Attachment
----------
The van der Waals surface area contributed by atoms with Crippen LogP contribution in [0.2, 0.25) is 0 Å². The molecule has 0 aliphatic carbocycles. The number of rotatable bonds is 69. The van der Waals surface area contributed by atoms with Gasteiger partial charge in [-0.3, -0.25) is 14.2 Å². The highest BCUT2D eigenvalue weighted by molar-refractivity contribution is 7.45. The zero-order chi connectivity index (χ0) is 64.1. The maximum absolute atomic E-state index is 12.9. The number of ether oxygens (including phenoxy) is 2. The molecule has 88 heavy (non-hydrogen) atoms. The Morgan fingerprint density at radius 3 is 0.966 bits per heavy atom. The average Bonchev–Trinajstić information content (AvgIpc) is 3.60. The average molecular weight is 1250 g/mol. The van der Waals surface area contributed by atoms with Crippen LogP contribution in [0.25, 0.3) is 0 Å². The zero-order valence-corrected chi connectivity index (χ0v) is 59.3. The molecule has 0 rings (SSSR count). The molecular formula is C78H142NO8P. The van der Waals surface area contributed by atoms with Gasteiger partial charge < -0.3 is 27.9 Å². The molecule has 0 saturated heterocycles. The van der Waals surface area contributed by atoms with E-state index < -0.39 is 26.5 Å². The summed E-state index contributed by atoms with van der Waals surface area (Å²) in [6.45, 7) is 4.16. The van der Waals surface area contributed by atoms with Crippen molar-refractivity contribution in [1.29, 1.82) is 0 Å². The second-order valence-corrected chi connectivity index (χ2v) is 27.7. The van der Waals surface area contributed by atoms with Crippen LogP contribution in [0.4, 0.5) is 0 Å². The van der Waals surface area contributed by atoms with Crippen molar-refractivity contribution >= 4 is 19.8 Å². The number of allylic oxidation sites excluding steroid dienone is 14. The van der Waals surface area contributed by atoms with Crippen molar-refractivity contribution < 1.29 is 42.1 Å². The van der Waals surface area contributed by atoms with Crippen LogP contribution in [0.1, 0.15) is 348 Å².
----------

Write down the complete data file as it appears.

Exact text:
The van der Waals surface area contributed by atoms with Crippen LogP contribution in [0.2, 0.25) is 0 Å². The molecule has 0 aliphatic carbocycles. The number of rotatable bonds is 69. The van der Waals surface area contributed by atoms with Gasteiger partial charge in [-0.3, -0.25) is 14.2 Å². The highest BCUT2D eigenvalue weighted by molar-refractivity contribution is 7.45. The zero-order chi connectivity index (χ0) is 64.1. The maximum absolute atomic E-state index is 12.9. The number of ether oxygens (including phenoxy) is 2. The molecule has 88 heavy (non-hydrogen) atoms. The Morgan fingerprint density at radius 3 is 0.966 bits per heavy atom. The average Bonchev–Trinajstić information content (AvgIpc) is 3.60. The average molecular weight is 1250 g/mol. The van der Waals surface area contributed by atoms with Crippen LogP contribution in [0.25, 0.3) is 0 Å². The zero-order valence-corrected chi connectivity index (χ0v) is 59.3. The molecule has 0 rings (SSSR count). The molecular formula is C78H142NO8P. The van der Waals surface area contributed by atoms with Gasteiger partial charge < -0.3 is 27.9 Å². The molecule has 0 saturated heterocycles. The van der Waals surface area contributed by atoms with E-state index < -0.39 is 26.5 Å². The summed E-state index contributed by atoms with van der Waals surface area (Å²) in [6.45, 7) is 4.16. The van der Waals surface area contributed by atoms with Crippen molar-refractivity contribution in [1.29, 1.82) is 0 Å². The second-order valence-corrected chi connectivity index (χ2v) is 27.7. The van der Waals surface area contributed by atoms with Crippen LogP contribution in [0.4, 0.5) is 0 Å². The van der Waals surface area contributed by atoms with Crippen molar-refractivity contribution >= 4 is 19.8 Å². The number of allylic oxidation sites excluding steroid dienone is 14. The van der Waals surface area contributed by atoms with Crippen molar-refractivity contribution < 1.29 is 42.1 Å². The van der Waals surface area contributed by atoms with Crippen LogP contribution in [0.1, 0.15) is 348 Å².